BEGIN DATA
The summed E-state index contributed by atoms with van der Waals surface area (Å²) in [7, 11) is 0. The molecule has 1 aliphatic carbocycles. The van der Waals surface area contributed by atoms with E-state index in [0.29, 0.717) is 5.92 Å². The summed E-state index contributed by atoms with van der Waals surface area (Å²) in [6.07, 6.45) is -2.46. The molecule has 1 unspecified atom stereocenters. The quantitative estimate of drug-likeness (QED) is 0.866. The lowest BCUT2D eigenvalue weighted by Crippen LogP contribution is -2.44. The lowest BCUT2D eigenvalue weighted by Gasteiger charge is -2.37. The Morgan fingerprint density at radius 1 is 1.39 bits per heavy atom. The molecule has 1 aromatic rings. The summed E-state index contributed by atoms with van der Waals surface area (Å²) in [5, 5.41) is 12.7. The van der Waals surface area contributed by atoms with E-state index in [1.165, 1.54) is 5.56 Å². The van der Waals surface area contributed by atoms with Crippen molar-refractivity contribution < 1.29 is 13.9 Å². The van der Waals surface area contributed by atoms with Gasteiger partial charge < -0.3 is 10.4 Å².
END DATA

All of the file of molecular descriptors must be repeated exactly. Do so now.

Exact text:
The summed E-state index contributed by atoms with van der Waals surface area (Å²) in [7, 11) is 0. The molecule has 1 aliphatic carbocycles. The van der Waals surface area contributed by atoms with E-state index in [0.29, 0.717) is 5.92 Å². The summed E-state index contributed by atoms with van der Waals surface area (Å²) in [6.07, 6.45) is -2.46. The molecule has 1 unspecified atom stereocenters. The quantitative estimate of drug-likeness (QED) is 0.866. The lowest BCUT2D eigenvalue weighted by Crippen LogP contribution is -2.44. The lowest BCUT2D eigenvalue weighted by Gasteiger charge is -2.37. The Morgan fingerprint density at radius 1 is 1.39 bits per heavy atom. The molecule has 1 aromatic rings. The summed E-state index contributed by atoms with van der Waals surface area (Å²) in [5, 5.41) is 12.7. The van der Waals surface area contributed by atoms with E-state index in [1.165, 1.54) is 5.56 Å². The van der Waals surface area contributed by atoms with Crippen molar-refractivity contribution < 1.29 is 13.9 Å². The van der Waals surface area contributed by atoms with Gasteiger partial charge < -0.3 is 10.4 Å².